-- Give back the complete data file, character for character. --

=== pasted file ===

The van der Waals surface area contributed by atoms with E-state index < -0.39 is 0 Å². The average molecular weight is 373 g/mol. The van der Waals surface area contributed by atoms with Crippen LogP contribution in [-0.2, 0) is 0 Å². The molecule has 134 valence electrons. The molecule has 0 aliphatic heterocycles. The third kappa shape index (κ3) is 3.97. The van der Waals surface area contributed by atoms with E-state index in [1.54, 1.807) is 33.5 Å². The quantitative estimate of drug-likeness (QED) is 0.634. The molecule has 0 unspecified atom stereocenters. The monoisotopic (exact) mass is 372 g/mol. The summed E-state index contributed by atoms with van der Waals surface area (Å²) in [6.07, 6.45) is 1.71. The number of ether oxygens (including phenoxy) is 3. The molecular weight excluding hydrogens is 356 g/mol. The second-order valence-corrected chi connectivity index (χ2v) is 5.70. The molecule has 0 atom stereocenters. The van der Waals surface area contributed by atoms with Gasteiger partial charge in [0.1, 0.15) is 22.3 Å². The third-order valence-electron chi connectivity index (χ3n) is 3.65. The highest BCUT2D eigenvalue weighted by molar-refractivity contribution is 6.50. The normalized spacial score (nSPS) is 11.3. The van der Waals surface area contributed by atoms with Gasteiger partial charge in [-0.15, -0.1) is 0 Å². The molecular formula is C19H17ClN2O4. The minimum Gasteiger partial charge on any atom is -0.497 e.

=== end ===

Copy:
The van der Waals surface area contributed by atoms with E-state index < -0.39 is 0 Å². The average molecular weight is 373 g/mol. The van der Waals surface area contributed by atoms with Crippen LogP contribution in [-0.2, 0) is 0 Å². The molecule has 134 valence electrons. The molecule has 0 aliphatic heterocycles. The third kappa shape index (κ3) is 3.97. The van der Waals surface area contributed by atoms with E-state index in [1.54, 1.807) is 33.5 Å². The quantitative estimate of drug-likeness (QED) is 0.634. The molecule has 0 unspecified atom stereocenters. The monoisotopic (exact) mass is 372 g/mol. The summed E-state index contributed by atoms with van der Waals surface area (Å²) in [6.07, 6.45) is 1.71. The number of ether oxygens (including phenoxy) is 3. The molecular weight excluding hydrogens is 356 g/mol. The second-order valence-corrected chi connectivity index (χ2v) is 5.70. The molecule has 0 atom stereocenters. The van der Waals surface area contributed by atoms with Gasteiger partial charge in [0.1, 0.15) is 22.3 Å². The third-order valence-electron chi connectivity index (χ3n) is 3.65. The highest BCUT2D eigenvalue weighted by molar-refractivity contribution is 6.50. The normalized spacial score (nSPS) is 11.3. The van der Waals surface area contributed by atoms with Gasteiger partial charge in [-0.15, -0.1) is 0 Å². The molecular formula is C19H17ClN2O4. The minimum Gasteiger partial charge on any atom is -0.497 e.